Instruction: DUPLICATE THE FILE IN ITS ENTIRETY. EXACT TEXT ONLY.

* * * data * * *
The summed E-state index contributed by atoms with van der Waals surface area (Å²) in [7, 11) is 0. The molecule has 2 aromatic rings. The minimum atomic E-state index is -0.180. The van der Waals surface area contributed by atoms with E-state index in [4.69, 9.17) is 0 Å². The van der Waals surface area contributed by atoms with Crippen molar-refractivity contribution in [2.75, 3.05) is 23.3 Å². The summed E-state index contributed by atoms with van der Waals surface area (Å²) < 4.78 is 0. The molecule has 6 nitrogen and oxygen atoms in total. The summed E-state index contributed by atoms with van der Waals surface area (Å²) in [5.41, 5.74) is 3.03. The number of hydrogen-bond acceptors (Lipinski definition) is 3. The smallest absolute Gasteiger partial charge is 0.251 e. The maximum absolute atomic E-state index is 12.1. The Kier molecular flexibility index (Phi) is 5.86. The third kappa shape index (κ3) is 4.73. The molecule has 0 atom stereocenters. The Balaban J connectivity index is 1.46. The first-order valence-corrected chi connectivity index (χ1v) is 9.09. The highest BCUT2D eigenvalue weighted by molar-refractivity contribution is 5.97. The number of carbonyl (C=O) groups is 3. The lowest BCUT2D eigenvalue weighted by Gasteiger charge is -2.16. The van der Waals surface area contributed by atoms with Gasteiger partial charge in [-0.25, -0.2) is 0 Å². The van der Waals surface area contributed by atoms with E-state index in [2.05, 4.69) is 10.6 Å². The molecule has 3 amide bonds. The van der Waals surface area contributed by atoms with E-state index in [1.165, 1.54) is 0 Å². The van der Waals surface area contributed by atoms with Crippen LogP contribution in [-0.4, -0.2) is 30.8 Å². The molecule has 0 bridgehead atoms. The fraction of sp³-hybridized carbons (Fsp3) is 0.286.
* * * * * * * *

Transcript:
The summed E-state index contributed by atoms with van der Waals surface area (Å²) in [7, 11) is 0. The molecule has 2 aromatic rings. The minimum atomic E-state index is -0.180. The van der Waals surface area contributed by atoms with E-state index in [4.69, 9.17) is 0 Å². The van der Waals surface area contributed by atoms with Crippen molar-refractivity contribution in [2.75, 3.05) is 23.3 Å². The summed E-state index contributed by atoms with van der Waals surface area (Å²) < 4.78 is 0. The molecule has 6 nitrogen and oxygen atoms in total. The summed E-state index contributed by atoms with van der Waals surface area (Å²) in [5.41, 5.74) is 3.03. The number of hydrogen-bond acceptors (Lipinski definition) is 3. The smallest absolute Gasteiger partial charge is 0.251 e. The maximum absolute atomic E-state index is 12.1. The Kier molecular flexibility index (Phi) is 5.86. The third kappa shape index (κ3) is 4.73. The molecule has 0 atom stereocenters. The Balaban J connectivity index is 1.46. The first-order valence-corrected chi connectivity index (χ1v) is 9.09. The highest BCUT2D eigenvalue weighted by molar-refractivity contribution is 5.97. The number of carbonyl (C=O) groups is 3. The lowest BCUT2D eigenvalue weighted by Gasteiger charge is -2.16. The van der Waals surface area contributed by atoms with Gasteiger partial charge in [-0.25, -0.2) is 0 Å². The van der Waals surface area contributed by atoms with E-state index in [2.05, 4.69) is 10.6 Å². The molecule has 3 amide bonds. The van der Waals surface area contributed by atoms with E-state index in [1.165, 1.54) is 0 Å². The van der Waals surface area contributed by atoms with Crippen LogP contribution in [-0.4, -0.2) is 30.8 Å². The molecule has 0 bridgehead atoms. The fraction of sp³-hybridized carbons (Fsp3) is 0.286.